The dissertation shows that the commercial development finance offers extended by China’s financial institutions fundamentally alter the power dynamics of the development finance arena and has a crucial impact on the IMF's power to set norms in terms of public debt management in African countries. Because of the magnitude of the credit line brought in by means of the Sicomines agreement, the IMF compromised its public debt norm in the DRC in 2009, conducting a grant element so generous that the credit line to be extended by means of the Sicomines agreement was portrayed as highly concessional, which it is not. This compromise was the only way for the IMF to include the Sicomines agreement in the DRC’s HIPC debt relief process, which at this time was of great political importance to the most influential countries on the IMF's board. The dissertation also conducts minor case studies of Chinese challenges to the IMF’s public debt norm in Angola (2009) and Ghana (2011-2012), and of
the formal revisions to the IMF's debt limits framework in 2009. In all three cases, the dissertation identifies compromises on the side of the IMF similar to that made by the organisation in the DRC.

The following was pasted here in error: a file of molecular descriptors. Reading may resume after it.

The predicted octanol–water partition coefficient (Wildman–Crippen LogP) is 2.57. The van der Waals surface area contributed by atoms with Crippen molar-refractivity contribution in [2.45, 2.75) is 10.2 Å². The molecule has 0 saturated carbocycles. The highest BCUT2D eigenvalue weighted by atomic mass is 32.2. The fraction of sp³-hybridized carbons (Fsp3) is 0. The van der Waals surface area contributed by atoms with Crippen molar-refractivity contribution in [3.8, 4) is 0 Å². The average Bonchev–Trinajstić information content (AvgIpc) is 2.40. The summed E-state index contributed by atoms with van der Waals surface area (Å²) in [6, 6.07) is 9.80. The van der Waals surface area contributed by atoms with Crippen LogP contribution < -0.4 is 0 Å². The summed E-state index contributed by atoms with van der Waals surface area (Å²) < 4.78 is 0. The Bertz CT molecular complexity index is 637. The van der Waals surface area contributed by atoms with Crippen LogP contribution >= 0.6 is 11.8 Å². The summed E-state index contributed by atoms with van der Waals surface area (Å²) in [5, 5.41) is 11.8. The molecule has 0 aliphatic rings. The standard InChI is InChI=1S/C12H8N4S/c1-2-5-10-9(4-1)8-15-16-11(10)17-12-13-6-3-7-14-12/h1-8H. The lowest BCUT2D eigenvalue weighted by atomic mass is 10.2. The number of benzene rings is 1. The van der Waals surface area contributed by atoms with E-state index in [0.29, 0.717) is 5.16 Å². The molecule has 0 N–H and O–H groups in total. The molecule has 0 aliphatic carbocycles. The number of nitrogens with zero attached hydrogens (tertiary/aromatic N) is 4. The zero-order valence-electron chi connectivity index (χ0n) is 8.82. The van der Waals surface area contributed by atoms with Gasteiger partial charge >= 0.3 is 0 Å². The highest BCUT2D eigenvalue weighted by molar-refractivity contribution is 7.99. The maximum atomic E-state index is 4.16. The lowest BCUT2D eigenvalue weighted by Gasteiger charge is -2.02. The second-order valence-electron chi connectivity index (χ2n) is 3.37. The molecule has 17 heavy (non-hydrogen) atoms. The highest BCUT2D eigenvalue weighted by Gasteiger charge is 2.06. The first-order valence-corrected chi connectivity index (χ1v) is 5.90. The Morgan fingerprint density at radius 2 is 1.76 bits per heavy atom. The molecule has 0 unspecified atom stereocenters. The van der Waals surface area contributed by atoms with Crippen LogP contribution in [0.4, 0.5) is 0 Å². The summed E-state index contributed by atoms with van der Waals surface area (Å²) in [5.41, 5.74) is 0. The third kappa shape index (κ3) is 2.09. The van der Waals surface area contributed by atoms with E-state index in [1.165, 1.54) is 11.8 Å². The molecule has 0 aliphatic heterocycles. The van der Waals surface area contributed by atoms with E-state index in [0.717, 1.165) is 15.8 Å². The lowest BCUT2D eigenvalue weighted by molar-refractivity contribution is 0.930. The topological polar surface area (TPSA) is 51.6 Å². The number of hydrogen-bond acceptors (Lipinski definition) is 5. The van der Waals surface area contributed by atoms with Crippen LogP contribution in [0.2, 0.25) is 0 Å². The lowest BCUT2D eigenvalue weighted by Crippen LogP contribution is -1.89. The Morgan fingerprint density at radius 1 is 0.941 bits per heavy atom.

In terms of China’s rationale for challenging the IMF’s public debt norm, the dissertation argues that there are both material and normative reasons to it. In terms of normative considerations, the Chinese public debt norm is truly seen by many stakeholders in China’s financial institutions as a more appropriate approach to public debt management for developing countries. In terms of material considerations, the more permissive approach to using loans on commercial terms to finance Chinese business ventures in African countries serves the interest of a number of actors: the Chinese state, China’s banks, Chinese corporations, and those Chinese workers who can find employment by means of the business ventures that the banks finance.